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Aerifying & Dethatching Your Lawn

You may have heard about aerifying and dethatching lawns. But what do those terms mean and is it something your lawn needs? Aerifying reduces soil compaction so critical water and oxygen can reach plant roots. Dethatching removes dead grass plants so new ones can grow in their place.

Compact soils like clay have few spaces between soil particles for water and oxygen, which are essential for plants to live. Even roots have a difficult time growing through compacted soil. The fix for this problem is aerifying.

A special aerifying machine pulls plugs of sod out of your lawn at regular intervals, providing “wiggle room” for the spaces between soil particles to expand and make room for nutrients and oxygen-laden moisture to reach the roots.

Aerifying machines can be rented at rental stores for the do-it-yourselfer but most property owners prefer to call us than to spend a hot, sweaty Saturday wrestling with this cumbersome machine. A couple of tips for the would-be d-i-yer: If you decide to do your own aerifying, leave the plugs right where they are discharged. They will fall apart and the grass will decompose in a couple of days and return organic matter to the soil. Also, don’t succumb to the old wive’s tale that you can aerify by mowing your lawn in golf shoes. The spikes on the shoes don’t go deep enough and they won’t pull plugs out like the hollow tines on an aerifying machine.

Dethatching is often mentioned in conjunction with aerifying. However, few lawns actually need dethatching. Many people believe thatch is mower clippings that fall to the ground and get tangled up in the grass leaves. Thatch is actually dead grass plants. Grass clippings will decompose rather quickly. Dead grass plants won’t decompose nearly as fast.

If your lawn does need dethatching, consider having it done professionally rather than doing it yourself. Our lawn care professionals will check your lawn to be sure it really needs dethatching, and they’ll look closely to determine the cause of the problem and recommend the best way to repair it.

Summer is a good time for both aerifying and dethatching if your lawn needs it. Give us a call to schedule a complete landscape inspection to determine if your lawn needs help.

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Watering Necessary Despite Wet Spring

When you see the results of May’s rain storms still being felt along the shores of Lake Ontario, it’s hard to believe that you’ll have to water your lawn and landscape plants this summer. However, you should be prepared to do so, especially if you have new plants.

Rain water soaks deeply into the soil. Older plants, especially established trees, have no problem reaching down to the water. But younger plants have not yet developed roots that reach down that far. As a result, they have to depend on recent rain for their water. This means that, when Mother Nature turns off the faucet later this summer, it’s up to your to turn it on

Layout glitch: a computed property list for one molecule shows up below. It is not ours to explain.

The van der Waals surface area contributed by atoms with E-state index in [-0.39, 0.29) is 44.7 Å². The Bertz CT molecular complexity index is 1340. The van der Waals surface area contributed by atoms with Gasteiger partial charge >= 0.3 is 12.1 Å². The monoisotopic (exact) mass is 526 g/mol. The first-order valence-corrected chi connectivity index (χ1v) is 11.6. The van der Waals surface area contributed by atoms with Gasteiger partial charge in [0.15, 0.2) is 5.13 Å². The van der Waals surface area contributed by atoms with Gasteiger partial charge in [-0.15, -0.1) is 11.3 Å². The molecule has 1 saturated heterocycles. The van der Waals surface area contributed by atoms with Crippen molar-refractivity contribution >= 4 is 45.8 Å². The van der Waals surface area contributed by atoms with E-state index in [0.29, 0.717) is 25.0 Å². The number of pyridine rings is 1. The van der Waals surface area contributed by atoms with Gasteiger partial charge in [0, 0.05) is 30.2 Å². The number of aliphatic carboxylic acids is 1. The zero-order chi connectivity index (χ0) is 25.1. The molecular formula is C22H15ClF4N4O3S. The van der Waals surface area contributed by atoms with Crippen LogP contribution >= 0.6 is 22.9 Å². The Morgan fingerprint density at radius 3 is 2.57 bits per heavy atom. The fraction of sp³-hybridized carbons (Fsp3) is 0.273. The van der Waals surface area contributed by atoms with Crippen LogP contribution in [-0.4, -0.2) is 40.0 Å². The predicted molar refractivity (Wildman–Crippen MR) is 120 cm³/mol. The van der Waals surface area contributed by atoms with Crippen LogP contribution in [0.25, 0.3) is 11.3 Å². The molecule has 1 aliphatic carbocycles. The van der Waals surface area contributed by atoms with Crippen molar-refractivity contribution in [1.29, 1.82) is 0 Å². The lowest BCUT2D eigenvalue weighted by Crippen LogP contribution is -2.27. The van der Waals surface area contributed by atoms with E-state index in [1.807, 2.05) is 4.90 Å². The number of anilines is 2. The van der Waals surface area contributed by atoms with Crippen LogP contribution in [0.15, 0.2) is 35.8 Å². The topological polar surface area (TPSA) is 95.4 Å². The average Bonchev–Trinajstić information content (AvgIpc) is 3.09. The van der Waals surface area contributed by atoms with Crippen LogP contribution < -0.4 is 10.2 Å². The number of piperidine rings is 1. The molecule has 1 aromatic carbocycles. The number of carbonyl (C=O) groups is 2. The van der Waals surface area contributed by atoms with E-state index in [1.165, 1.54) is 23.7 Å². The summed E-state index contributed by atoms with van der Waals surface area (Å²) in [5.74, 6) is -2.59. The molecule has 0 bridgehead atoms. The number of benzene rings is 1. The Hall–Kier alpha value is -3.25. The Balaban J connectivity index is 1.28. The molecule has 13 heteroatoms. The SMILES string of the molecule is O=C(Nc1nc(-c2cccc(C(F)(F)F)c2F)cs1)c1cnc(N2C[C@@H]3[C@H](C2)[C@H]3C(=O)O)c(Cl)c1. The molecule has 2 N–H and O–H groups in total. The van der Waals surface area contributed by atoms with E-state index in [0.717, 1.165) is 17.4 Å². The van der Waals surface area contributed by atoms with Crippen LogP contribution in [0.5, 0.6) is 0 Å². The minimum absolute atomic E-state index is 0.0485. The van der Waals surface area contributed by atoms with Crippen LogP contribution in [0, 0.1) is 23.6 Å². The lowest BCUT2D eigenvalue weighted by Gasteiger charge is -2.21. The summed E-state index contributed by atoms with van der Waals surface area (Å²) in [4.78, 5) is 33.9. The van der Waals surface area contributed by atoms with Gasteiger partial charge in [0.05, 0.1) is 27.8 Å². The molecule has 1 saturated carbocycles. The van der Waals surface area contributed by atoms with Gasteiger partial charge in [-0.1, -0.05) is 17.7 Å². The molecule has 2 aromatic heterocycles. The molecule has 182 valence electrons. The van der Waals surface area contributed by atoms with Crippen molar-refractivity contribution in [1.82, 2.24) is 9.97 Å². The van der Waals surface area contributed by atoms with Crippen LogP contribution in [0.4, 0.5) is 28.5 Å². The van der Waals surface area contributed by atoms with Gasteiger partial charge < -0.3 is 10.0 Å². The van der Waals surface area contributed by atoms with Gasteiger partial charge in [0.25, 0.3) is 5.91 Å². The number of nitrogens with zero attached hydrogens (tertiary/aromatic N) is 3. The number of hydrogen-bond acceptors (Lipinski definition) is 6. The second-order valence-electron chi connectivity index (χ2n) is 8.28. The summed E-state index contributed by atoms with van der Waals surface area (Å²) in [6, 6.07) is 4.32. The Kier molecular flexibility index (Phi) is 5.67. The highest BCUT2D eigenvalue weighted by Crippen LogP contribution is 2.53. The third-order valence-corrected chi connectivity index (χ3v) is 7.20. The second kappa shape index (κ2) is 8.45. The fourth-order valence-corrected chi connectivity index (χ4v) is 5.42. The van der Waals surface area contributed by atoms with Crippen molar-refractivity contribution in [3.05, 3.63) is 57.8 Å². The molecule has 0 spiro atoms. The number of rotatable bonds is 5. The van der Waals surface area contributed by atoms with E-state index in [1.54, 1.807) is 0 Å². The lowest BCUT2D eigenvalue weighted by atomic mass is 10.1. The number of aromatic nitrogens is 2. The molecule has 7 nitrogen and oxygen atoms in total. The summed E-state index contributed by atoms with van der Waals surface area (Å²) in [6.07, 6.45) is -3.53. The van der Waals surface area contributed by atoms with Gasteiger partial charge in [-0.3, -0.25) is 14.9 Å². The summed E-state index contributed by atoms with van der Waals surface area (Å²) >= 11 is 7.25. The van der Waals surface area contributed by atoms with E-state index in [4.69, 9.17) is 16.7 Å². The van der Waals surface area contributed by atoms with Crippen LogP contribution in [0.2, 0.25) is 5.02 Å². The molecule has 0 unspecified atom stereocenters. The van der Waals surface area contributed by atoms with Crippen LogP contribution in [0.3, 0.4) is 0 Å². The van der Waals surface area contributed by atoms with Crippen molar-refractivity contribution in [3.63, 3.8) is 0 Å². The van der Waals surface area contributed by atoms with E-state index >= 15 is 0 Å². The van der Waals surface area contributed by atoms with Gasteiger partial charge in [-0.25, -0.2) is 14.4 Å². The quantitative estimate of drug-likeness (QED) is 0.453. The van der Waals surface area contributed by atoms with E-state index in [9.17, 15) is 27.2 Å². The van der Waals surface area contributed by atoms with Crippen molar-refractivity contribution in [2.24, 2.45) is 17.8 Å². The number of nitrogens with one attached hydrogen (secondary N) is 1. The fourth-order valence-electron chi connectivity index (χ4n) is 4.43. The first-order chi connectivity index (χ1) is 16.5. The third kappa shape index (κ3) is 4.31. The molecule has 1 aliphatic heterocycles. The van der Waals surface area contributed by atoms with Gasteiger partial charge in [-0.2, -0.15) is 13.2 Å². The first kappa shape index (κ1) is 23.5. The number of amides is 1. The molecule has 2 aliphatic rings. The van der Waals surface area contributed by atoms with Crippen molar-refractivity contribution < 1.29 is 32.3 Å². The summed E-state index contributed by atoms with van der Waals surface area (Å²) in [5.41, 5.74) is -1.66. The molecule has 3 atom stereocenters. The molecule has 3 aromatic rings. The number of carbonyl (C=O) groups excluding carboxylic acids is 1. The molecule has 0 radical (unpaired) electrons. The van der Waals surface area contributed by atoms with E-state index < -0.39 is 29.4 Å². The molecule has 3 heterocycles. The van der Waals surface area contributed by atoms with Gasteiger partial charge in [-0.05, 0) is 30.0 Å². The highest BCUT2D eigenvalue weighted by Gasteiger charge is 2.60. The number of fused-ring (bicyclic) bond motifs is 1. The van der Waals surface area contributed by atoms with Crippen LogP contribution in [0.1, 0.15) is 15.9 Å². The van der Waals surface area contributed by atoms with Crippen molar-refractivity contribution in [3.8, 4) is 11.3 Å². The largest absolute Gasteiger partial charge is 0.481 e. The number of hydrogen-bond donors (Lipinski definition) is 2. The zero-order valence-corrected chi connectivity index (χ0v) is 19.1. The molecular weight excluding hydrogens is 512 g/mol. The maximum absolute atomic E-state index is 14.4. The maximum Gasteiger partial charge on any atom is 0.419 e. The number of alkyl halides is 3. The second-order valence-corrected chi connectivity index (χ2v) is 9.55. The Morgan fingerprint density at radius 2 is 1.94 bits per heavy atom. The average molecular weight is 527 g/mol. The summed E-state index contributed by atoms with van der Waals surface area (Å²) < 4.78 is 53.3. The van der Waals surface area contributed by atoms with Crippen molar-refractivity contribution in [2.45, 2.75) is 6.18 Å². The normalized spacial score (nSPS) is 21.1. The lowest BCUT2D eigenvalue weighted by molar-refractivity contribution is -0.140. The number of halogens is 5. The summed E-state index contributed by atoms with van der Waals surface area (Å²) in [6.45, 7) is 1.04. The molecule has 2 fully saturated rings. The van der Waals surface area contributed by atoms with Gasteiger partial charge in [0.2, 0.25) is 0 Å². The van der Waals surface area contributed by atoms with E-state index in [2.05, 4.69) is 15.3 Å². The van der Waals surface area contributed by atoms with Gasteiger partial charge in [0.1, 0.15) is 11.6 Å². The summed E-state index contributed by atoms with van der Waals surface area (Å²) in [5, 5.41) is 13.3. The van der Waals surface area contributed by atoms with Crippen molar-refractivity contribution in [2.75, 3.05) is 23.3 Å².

Even if you don’t have recently planted trees, shrubs or perennials, you probably have annuals and containerized plants, and they need watering to supplement rain.

The best watering method for all your needs, except containers and grass, is the use of soaker hoses. You just snake as many hoses as needed close to your plants, connect to the faucet and turn it on a quarter-turn. Turn it on any more and it can blow major holes in the porous hose. Soaker hoses are the next best thing to a drip irrigation system.

Plants need at least an inch of water a week, and it’s best to apply it all in one session. The water slowly “oozes” out of the soaker hose’s porous rubber, so it can take an hour or more to apply an inch.

Many people are re-growing grass that was overseeded to repair the damage from last summer’s drought. New seeding has to be moist all the time. This often means daily watering, sometimes even twice daily. Soaker hoses are impractical for turfgrass so you have to rely on sprinklers. I suggest you water early in the morning or in the evening. If you sprinkle in the heat of the day, much of the water will evaporate before it reaches the ground.

Hand holding a hose and nozzle isn’t recommended. It takes some time to thoroughly soak a lawn. You’ll get tired and sunburned before you apply enough water. Limiting your watering to a surface coating will result in grass plants with weak, shallow roots. If you apply enough water to soak into the soil, you’ll encourage roots to grow deeper and stronger.